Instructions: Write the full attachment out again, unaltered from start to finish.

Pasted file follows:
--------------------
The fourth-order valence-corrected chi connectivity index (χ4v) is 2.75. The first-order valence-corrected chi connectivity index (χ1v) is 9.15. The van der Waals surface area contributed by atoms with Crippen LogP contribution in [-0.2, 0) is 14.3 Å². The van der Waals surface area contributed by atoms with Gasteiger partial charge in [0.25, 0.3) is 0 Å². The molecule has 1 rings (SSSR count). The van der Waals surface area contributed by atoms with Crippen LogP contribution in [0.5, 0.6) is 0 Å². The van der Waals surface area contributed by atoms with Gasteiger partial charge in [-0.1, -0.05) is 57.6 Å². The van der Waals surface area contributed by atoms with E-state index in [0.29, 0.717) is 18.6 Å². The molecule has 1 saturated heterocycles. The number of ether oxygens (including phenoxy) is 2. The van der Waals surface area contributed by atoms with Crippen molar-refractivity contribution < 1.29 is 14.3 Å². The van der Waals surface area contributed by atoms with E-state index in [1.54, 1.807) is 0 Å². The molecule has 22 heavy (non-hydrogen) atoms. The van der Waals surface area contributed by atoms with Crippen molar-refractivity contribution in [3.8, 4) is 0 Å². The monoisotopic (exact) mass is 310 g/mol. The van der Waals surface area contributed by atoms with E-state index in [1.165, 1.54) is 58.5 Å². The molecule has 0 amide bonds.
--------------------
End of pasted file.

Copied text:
The fourth-order valence-corrected chi connectivity index (χ4v) is 2.75. The first-order valence-corrected chi connectivity index (χ1v) is 9.15. The van der Waals surface area contributed by atoms with Crippen LogP contribution in [-0.2, 0) is 14.3 Å². The van der Waals surface area contributed by atoms with Gasteiger partial charge in [0.25, 0.3) is 0 Å². The molecule has 1 rings (SSSR count). The van der Waals surface area contributed by atoms with Crippen LogP contribution in [0.5, 0.6) is 0 Å². The van der Waals surface area contributed by atoms with Gasteiger partial charge in [-0.1, -0.05) is 57.6 Å². The van der Waals surface area contributed by atoms with E-state index in [0.29, 0.717) is 18.6 Å². The molecule has 1 saturated heterocycles. The number of ether oxygens (including phenoxy) is 2. The van der Waals surface area contributed by atoms with Crippen molar-refractivity contribution < 1.29 is 14.3 Å². The van der Waals surface area contributed by atoms with E-state index in [1.54, 1.807) is 0 Å². The molecule has 22 heavy (non-hydrogen) atoms. The van der Waals surface area contributed by atoms with Crippen molar-refractivity contribution in [3.8, 4) is 0 Å². The monoisotopic (exact) mass is 310 g/mol. The van der Waals surface area contributed by atoms with E-state index in [1.165, 1.54) is 58.5 Å². The molecule has 0 amide bonds.